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Upgrading through every version of windows (video)

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posted on Mar, 4 2011 @ 12:59 AM
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I saw this video over at www.tomshardware.com today, figured it would be an interesting watch for those as technology-minded as myself
He upgrades through every single major version of Windows, from 1.0 all the way through to 7 with various comments about remaining applications and settings and the like.

People bash Microsoft and Windows all the time, but seeing this kinda makes you think... maybe they're not quite so terrible after all






posted on Mar, 4 2011 @ 01:16 AM
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Holy S#!+!! I've often wondered about this very thing. I would never have believed it if I hadn't seen it with my own eyes.



posted on Mar, 4 2011 @ 12:06 PM
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It's a sad and torrid tale. I started with Windows 98, you have to have an install Floppy with CD drivers on it, and the ability to format the drive. Slow and unreliable, I happily went to Windows 98 SE, and ran it it for several years. Much faster, and I was able to install the Windows ME defragger and several other tools that made my life easier. I finally upgraded to ME, and it was a POS from the start. I happily accepted a copy of Windows 2000, which I ran for several years. XP had just came out when I first tried Ubuntu. After that, I was hooked on Unix operating systems. I ran Fedora for years, it seems, started with FC6, and went up from there.

Then one day, not long ago, I upgraded to a brand new motherboard. This one:
www.outletpc.com...

Nvidia onboard graphics on this baby, and Fedora did not like it. the screen would flash, and installing the Nvidia drivers was a pain in the booty. I had tried and ran PC Linix OS a few times, until the so called "big upgrade" when KDE-4 came out, so I left it, but with this Nvidia problem, I downloaded and installed the newest version of PCL 2011 KDE and have been running it for several months now without a single problem The Nvidia drivers were installed by default, and work beautifully, even with desktop effects, if you desire these. I personally do not. Happy surfing!



posted on Mar, 4 2011 @ 01:12 PM
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Wow. WIndows 3.1 brought back some bad memories. Lol. My grandmother was running that when everyone had moved on to NT and 98, etc. She used to call all the time (or wait for a visit) and then have us try to fix computer problems. It was so "ancient" by then, it was really hard to remember anything about it.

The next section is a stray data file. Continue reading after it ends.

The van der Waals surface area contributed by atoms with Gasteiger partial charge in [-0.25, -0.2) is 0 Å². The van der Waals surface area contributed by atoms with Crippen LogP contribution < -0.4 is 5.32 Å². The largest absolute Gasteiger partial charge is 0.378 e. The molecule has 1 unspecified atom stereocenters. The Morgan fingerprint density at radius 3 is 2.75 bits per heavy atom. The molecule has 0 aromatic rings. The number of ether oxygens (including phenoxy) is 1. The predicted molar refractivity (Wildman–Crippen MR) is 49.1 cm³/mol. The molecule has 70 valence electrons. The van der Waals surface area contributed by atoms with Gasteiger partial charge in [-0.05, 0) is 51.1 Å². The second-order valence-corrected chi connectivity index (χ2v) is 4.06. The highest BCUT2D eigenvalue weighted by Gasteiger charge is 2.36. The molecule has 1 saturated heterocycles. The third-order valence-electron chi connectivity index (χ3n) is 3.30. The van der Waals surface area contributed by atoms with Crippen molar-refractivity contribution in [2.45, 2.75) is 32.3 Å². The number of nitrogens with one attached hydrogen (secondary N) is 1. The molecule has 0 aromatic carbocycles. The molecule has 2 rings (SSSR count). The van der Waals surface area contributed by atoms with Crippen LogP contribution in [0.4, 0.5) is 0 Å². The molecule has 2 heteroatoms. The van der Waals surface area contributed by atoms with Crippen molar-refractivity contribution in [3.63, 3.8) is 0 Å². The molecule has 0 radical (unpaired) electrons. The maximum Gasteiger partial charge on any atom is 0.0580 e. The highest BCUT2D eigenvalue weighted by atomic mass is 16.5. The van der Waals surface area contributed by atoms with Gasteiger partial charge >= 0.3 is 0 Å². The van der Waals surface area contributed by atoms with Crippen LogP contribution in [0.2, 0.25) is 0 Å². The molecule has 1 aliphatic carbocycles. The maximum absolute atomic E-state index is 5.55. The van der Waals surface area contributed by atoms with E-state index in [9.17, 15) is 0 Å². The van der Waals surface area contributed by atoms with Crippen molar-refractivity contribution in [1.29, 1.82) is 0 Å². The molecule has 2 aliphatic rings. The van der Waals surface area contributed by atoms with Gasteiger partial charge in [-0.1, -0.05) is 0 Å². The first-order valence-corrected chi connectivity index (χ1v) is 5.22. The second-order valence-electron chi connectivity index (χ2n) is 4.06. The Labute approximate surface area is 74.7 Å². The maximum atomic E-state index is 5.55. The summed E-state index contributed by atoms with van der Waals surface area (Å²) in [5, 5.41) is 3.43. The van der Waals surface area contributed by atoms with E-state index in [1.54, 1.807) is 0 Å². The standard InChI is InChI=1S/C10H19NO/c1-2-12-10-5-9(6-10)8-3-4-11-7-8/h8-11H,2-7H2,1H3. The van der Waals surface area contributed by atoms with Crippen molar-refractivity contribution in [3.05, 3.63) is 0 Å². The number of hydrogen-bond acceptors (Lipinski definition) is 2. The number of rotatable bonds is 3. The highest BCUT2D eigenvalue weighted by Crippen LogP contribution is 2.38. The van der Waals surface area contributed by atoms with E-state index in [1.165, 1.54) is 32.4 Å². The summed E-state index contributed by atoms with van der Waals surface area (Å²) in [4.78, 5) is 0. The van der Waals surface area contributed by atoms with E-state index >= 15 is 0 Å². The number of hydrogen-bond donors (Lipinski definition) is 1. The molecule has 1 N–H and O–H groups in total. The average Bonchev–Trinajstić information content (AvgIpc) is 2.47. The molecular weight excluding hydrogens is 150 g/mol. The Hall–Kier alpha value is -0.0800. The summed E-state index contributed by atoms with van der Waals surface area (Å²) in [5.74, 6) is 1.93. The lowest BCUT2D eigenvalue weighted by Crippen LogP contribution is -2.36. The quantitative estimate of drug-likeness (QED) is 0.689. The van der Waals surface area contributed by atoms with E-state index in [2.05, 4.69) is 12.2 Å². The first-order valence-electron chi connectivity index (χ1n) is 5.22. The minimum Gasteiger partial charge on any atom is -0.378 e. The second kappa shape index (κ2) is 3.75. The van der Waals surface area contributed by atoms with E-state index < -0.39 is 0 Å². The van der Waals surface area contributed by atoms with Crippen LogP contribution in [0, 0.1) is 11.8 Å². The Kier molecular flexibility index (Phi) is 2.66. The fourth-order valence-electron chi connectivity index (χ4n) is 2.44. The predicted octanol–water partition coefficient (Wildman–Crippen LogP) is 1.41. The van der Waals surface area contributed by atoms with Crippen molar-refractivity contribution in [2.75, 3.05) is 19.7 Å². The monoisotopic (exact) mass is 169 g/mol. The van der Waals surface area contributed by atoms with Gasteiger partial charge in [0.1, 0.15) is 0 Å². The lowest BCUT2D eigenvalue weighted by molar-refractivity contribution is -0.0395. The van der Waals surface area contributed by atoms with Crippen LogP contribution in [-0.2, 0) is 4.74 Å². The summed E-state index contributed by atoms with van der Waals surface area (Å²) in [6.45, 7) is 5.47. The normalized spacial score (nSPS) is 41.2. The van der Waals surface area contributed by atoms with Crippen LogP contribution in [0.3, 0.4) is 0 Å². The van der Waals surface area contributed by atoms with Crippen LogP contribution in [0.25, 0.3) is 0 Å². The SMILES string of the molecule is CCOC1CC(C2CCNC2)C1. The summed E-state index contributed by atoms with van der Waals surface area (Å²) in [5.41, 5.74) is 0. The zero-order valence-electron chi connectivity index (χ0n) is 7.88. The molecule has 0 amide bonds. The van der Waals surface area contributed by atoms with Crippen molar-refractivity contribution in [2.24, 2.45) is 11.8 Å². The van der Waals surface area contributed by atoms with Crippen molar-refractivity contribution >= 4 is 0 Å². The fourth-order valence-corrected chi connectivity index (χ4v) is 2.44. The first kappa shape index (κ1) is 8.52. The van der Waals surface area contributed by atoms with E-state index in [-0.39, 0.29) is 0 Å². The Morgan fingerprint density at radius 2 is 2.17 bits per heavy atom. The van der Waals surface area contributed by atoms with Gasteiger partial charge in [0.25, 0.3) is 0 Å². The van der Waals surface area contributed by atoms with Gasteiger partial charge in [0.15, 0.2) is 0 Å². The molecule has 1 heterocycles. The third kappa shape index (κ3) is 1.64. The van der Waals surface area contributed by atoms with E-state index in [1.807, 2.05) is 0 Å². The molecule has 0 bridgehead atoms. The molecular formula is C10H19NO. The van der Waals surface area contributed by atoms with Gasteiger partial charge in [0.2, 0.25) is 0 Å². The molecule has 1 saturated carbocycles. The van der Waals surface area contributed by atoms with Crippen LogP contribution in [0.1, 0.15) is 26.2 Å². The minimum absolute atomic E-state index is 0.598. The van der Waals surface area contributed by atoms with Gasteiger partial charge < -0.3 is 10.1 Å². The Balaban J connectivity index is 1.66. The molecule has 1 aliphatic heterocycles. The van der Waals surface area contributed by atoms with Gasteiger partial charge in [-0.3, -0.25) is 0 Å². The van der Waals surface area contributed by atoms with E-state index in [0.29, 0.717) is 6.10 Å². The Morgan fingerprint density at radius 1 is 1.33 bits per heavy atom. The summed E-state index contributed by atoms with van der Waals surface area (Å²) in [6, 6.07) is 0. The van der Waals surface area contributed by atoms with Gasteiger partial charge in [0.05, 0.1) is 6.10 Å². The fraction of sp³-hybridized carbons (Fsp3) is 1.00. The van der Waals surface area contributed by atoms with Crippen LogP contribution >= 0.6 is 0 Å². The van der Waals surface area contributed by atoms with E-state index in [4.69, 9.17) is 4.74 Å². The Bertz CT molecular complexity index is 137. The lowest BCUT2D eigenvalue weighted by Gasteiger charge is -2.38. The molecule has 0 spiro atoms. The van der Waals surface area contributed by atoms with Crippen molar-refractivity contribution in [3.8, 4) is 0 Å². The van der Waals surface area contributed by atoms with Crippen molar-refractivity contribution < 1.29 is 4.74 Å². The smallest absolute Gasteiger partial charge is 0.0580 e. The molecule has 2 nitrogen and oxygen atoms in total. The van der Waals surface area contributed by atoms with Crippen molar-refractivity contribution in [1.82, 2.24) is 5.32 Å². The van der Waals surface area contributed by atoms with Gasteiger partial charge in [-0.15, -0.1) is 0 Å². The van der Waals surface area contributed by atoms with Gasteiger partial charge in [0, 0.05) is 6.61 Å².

edit on 4-3-2011 by LadySkadi because: (no reason given)



posted on Mar, 4 2011 @ 11:36 PM
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I luv the nostalgic value in the vid. The first version of windows I clapped my eyes on was Win386, it came out before win3.1. It looked just as awful as win1.0 imo.

I'd like to see these upgrades done on the original hardware of the period rather then on a virtual machine, then you'd see just how flakey and fragile window really is / was (pre NT).



posted on Mar, 5 2011 @ 12:29 PM
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reply to post by yizzel
 


That wouldn't be Windows being flakey, that would be the hardware being flakey. We wouldn't see any problems he would have between upgrades though because he could just take a snapshot before each upgrade and retry if something goes wrong.



posted on Mar, 5 2011 @ 10:47 PM
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reply to post by warbird03
 


Yes I take your point with the hardware. In the days of Win3.1 (the 1st usable version of windows), there was no such thing as plug & play. If you wanted to add peripherals like a soundblaster card or internal modem etc, you had to manually configure the irq's by changing jumpers or dip switches on the motherboard and then configure it in windows. Ahh those were the good 'ol days


With Windows 95 -> Win98/ME, Windows would degrade over time to a point were it would gradually run slower and slower and become increasingly unstable where bluescreens became the norm and eventually forcing you to reinstall windows from scratch. This had nothing to do with hardware.

So yeah, early PC hardware could be described as a bit flakey (though primitive would be more accurate) but so was Windows...

Having said that, kudos to Microsoft for (somehow) making it all work (sort of) while retaining backwards compatibility with older software.



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